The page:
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Making elected officials party leaders is against democratic principle – Dogara

By Levinus Nwabughiogu
ABUJA-Speaker of the House of Representatives, Hon. Yakubu Dogara has described as against the democratic precepts and principles the practice where elected government officials especially from the Executive arm are regarded as leaders of political parties in Nigeria.

Speaker Dogara

He spoke while receiving a delegation from the International Republican Institute, led by its President, Mr. Daniel Twinning in Abuja.

He said that the practice prevents parties from being truly independent and warned of attendant consequences on the democratic process.

Making allusion to the current happenings in South Africa where the ruling party issued a quit notice to former President Jacob Zuma, Dogara said that the development demonstrated that political parties in the country were actually independent.

He said: “There is one problem that we must address in this country and that is that elected officials, especially those in the Executive, are always regarded as leaders of the political party. That is where we have a very serious problem in this country and if an elected Executive is the leader of the political party, the situation you find on ground is that every political actor within the entire party architecture must pander to the whims and caprices of that elected official”.

The Speaker who called for the strengthening of political parties in Nigeria to make them more competitive stated that though the electoral process was of utmost importance, emphasis must also be laid on ensuring that credible elections translate into good governance and delivering dividends of democracy.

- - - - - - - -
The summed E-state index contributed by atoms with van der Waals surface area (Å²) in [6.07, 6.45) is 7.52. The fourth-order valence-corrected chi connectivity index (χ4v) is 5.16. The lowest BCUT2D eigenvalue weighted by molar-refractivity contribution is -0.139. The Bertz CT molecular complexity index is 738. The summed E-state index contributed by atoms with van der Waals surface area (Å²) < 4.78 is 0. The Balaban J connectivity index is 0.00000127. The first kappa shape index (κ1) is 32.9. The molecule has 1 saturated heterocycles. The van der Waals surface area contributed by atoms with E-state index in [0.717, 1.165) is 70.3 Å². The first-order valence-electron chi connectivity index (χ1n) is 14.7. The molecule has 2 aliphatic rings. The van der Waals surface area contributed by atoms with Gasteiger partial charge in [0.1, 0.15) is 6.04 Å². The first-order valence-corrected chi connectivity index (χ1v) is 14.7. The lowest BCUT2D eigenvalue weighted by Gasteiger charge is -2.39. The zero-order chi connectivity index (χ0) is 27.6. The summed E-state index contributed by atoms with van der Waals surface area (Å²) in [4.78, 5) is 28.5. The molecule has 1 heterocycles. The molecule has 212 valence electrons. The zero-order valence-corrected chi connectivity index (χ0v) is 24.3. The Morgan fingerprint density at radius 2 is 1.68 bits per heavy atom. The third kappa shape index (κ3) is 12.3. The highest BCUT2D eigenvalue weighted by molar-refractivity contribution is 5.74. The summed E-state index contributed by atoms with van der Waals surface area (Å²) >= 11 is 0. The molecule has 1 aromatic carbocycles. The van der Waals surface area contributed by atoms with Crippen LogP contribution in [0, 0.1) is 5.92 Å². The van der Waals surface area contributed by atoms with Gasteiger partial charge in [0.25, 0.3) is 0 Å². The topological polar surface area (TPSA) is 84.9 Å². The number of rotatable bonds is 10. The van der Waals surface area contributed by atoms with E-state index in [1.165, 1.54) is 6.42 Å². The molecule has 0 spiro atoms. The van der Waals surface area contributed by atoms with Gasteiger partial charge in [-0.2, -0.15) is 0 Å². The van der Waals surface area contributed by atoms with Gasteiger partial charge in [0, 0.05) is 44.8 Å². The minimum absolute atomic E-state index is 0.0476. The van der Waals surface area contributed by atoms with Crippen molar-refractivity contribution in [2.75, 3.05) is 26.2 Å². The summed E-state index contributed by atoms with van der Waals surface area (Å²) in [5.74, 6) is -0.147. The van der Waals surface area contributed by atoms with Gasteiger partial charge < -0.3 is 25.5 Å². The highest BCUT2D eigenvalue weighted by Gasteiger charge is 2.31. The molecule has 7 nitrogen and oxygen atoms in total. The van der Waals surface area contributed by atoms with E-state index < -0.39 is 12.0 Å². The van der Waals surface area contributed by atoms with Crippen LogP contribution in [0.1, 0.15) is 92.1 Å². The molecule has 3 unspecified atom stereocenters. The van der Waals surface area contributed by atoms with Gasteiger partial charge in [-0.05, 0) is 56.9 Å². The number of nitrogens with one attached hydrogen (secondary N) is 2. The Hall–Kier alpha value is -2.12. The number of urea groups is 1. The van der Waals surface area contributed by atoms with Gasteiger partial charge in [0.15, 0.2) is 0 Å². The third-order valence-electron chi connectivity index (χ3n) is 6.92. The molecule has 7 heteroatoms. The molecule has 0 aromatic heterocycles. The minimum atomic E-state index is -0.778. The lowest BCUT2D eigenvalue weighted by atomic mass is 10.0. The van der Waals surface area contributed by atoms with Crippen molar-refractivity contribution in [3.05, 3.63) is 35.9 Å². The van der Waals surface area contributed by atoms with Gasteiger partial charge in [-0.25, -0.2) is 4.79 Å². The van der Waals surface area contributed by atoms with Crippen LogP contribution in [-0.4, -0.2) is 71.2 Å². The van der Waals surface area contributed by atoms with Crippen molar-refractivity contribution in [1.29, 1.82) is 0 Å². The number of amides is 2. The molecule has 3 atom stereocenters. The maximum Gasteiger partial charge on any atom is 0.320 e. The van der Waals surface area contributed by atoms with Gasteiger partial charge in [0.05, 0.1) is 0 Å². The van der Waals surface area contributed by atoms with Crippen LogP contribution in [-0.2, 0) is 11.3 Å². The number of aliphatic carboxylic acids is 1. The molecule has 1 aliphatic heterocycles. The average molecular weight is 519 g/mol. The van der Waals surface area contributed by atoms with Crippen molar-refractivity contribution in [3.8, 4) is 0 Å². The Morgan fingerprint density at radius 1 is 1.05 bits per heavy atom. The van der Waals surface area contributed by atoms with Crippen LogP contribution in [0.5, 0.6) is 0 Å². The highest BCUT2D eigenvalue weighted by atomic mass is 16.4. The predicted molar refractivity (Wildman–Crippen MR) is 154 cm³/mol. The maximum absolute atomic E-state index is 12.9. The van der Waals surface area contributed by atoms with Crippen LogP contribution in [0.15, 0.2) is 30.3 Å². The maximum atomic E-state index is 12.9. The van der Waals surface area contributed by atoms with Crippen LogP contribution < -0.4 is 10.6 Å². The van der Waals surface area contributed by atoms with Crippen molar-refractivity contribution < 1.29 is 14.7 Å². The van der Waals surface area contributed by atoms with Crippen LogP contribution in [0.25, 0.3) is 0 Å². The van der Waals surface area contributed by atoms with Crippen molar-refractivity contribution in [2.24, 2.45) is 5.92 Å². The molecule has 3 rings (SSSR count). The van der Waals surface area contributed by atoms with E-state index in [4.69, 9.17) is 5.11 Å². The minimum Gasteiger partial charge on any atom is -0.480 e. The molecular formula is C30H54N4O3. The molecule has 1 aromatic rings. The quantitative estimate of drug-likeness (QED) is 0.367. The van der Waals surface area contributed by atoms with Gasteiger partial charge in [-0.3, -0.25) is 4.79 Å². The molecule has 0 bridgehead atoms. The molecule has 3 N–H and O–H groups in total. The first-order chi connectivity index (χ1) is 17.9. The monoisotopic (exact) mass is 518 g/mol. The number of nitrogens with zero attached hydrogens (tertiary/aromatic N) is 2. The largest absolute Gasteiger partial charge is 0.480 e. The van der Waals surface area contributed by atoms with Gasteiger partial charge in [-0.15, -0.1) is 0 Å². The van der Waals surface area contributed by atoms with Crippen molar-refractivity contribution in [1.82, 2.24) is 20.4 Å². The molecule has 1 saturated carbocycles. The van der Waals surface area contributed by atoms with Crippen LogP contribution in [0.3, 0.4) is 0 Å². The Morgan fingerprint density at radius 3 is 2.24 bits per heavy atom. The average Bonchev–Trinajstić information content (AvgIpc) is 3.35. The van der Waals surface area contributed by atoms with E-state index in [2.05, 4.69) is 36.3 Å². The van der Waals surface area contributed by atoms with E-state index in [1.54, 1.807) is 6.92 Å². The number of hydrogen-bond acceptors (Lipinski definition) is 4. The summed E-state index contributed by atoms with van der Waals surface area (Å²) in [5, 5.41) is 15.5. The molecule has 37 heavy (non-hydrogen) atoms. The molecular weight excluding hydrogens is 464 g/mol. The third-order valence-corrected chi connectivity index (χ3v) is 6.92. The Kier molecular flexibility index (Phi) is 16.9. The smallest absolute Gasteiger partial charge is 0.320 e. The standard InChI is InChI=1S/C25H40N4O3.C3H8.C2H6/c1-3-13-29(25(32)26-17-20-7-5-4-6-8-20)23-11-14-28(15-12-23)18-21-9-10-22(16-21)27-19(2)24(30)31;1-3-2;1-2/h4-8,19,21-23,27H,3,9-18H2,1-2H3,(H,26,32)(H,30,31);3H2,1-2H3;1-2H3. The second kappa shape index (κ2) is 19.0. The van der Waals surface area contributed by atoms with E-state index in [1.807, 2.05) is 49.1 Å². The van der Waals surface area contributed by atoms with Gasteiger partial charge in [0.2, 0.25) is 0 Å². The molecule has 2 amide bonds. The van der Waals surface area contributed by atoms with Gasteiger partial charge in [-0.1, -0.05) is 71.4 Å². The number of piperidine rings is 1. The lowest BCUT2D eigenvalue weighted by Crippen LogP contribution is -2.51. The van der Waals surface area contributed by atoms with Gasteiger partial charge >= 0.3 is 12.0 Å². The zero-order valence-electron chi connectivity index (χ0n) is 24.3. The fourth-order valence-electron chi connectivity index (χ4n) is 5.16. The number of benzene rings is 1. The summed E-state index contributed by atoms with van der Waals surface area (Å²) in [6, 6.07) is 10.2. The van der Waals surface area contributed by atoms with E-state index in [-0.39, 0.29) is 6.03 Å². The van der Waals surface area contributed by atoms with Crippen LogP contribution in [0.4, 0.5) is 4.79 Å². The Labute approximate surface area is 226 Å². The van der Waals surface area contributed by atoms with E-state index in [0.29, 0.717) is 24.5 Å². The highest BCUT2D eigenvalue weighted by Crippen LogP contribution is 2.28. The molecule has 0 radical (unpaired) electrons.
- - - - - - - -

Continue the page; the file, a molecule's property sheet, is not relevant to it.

“The concern before was that when you begin to talk about democracy, people just go straight to the ballot. Even though the ballot is essential for the growth and sustenance of democracy in ensuring that the will of the people is not supplanted in the process of translating that will from the choices the citizens have made to positions in governance. But the ballot has also produced enemies of democracy and democracy has to be competitive.”

“For it to be competitive, the political parties must be very strong in the sense that they can cooperate but at least, they must remain competitive. If they are not competitive at the end of the day, it may be one political structure mushrooming into other political structures. We had that kind of situation in Nigeria here, where I think one of the late sages in Nigeria described the five political parties in Nigeria as fingers of a leprous hand.

“The challenge is not just organising elections that are transparent, competitive and meet all the criteria of a democratic election, but the point is what does that election translate into in the effective running of the government and the delivery of what we know here locally as dividends of democracy?” He said.

The Speaker further stressed the need to deepen democracy in Nigeria to live up to the yearnings and expectations of the Nigerian people.

He said: “It may not be the best, but the point is, it is the best that we know and we have to do everything possible to ensure that we deepen our democratic experience and practices in such a way that governance will meet the expectations and yearnings of citizens.”.

Speaking earlier, the President of the International Republican Institute (IRI), Mr. Daniel Twinning stated that the work of the organisation was focused on helping political parties to be more competitive, more transparent and supporting democratic engagement.

He revealed that a major underlying reason for the meeting was to get political parties to interact more with elected officials and stressed the importance of following manifestos.

Mr. Twinning also emphasized the importance of democratic development beyond the African continent.

“We think Nigeria is central to the future of Africa and central to the future of the world. We are really excited by what is happening in Nigeria. We see all over the world how democracy is under pressure including in the developed world from populism to extremism from young people who don’t feel connected to the system. Part of our work is really about trying to optimise democracy and help it deliver for the public”, he said.


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